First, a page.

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KENT TRIPLE SCIENCE NETWORK From Kent Science Resource Centre.

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Presentation on theme: "KENT TRIPLE SCIENCE NETWORK From Kent Science Resource Centre."— Presentation transcript:

1 KENT TRIPLE SCIENCE NETWORK From Kent Science Resource Centre

2 Developing Expertise in the Teaching of Energy Changes in Chemical Reactions

3 How comfortable are you with energy changes in chemistry? Personal knowledge? Delivery to the students? Practical aspects?

4 Problems … Students often lack secure understanding of basic chemical concepts. Many of the ideas involved are abstract and/or difficult to comprehend. The language & vocabulary used can cause problems. The mathematics and units involved.

5 Problems … Some students think of fuels as energy ‘stores’. Fuels are thought to ‘contain’ energy. Food is thought to ‘give’ energy. These ideas make the idea of fuel-oxygen system more difficult to accept and makes calculations of energy changes more problematic.

6 Problems … Energy is thought to be created (e.g in burning). Energy is thought to be used up (e.g a battery ‘runs out’). The language that we use may encourage students to think of energy as a ‘substance’ that can be made or used up. This makes the key idea of conservation of energy more difficult to grasp.

7 Problems … The idea that energy is released when bonds break is very common and partly arises from the picture of fuel as an ‘energy store’. It is similar to the idea that ‘cracking an egg releases its contents’.

8 Exothermic reactions

9 Some spectacular energy changes in chemical reactions Demonstrations:  Whoosh bottle DENERGY1  Igniting methane bubbles DENERGY2  Fat pan fire DENERGY3  Money to burn DENERGY4  Spontaneous exothermic reaction DENERGY5

10 Exothermic reactions – points to emphasise Energy is not made or lost. Energy is transferred from system to surroundings. Identify all of the reactants involved in the reaction. Refer to fuel – oxygen systems. Introduce the idea of system and surroundings.

11 Other exothermic reactions Extend the range of exothermic reactions beyond reactions that are obviously to do with fuels. Ask questions that will make explicit what is the system and what are the surroundings. Reinforce the idea of energy transfer. Identify exothermic and endothermic reactions EENERGY1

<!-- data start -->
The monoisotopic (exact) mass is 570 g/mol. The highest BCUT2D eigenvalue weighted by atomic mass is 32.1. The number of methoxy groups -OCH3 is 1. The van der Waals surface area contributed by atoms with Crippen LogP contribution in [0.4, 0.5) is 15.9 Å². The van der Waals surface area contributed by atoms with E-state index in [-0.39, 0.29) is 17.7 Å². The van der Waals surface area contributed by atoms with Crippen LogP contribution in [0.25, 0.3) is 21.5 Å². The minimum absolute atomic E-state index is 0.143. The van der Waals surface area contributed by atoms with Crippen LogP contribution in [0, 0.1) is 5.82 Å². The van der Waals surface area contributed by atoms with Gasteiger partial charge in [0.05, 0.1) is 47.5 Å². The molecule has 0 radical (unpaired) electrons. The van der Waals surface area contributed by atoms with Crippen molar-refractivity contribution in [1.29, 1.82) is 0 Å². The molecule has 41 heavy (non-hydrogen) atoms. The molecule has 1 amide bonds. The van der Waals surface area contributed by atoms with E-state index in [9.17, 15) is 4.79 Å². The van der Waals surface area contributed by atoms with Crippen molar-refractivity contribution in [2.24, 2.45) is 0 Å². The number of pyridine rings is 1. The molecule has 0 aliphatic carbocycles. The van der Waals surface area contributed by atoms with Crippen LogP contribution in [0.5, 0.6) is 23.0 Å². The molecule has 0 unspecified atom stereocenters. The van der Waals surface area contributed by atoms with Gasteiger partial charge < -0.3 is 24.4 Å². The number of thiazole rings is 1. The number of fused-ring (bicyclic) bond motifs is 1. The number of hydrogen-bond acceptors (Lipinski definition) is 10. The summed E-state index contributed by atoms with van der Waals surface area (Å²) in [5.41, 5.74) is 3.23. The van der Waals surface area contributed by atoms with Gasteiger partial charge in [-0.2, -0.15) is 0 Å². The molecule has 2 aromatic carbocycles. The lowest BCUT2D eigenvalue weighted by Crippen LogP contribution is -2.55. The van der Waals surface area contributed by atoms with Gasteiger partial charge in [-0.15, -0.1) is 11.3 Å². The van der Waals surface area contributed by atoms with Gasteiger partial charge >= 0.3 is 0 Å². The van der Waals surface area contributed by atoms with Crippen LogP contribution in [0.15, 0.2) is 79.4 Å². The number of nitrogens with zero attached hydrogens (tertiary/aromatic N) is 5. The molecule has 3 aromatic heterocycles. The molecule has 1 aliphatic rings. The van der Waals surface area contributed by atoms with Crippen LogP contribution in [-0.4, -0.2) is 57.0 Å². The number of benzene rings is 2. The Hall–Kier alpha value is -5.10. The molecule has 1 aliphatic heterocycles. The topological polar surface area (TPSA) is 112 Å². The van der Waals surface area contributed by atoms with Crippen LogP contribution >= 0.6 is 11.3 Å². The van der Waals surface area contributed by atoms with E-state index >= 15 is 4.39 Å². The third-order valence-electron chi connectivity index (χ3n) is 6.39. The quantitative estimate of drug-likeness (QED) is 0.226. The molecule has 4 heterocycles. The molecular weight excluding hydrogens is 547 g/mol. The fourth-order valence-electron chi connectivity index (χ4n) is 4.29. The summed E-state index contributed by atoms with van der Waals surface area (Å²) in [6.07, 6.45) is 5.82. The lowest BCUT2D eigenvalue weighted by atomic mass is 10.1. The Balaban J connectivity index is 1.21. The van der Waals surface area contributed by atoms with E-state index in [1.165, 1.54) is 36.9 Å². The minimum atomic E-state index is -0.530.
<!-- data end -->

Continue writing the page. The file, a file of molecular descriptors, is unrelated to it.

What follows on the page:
12 System and Surroundings What is the system and what are the surroundings? The temperature change of the surroundings is evidence that an energy change has taken place in the system.

13 Endothermic reactions

14 Introduce endothermic reactions. Ask questions that will make explicit what is the system and what are the surroundings. Reinforce the idea of energy transfer. Summary – almost all reactions involve an energy change. A spectacular endothermic reactionDENERGY6

15 Measuring energy changes

16 How do we know that an energy change is taking place? We can feel the change in ‘hotness’. We can measure the change in temperature using a thermometer. Sometimes this is the only indication that a reaction has occurred.

17 Why do we measure energy changes? Eating different foods transfers different amounts of energy to us. Burning different fuels transfers different amounts of energy to the surroundings. We can compare foods or compare fuels This can be done through a comparison of ‘energy density’ See worksheets ARENERGY 4_1, 4_2 & 4_3.

18 Measuring the energy transferred when a fuel in burned Practical: EENERGY2 Helpsheet: ARENERGY3_1

19 Measuring the energy transferred when a fuel is burned q = mcΔT where q = energy transferred (in J), m = mass of water (in g) c = specific heat capacity of water (in J/[g°C])* ΔT = temp change (in °C or K). *or J g ‒ 1 K ‒ 1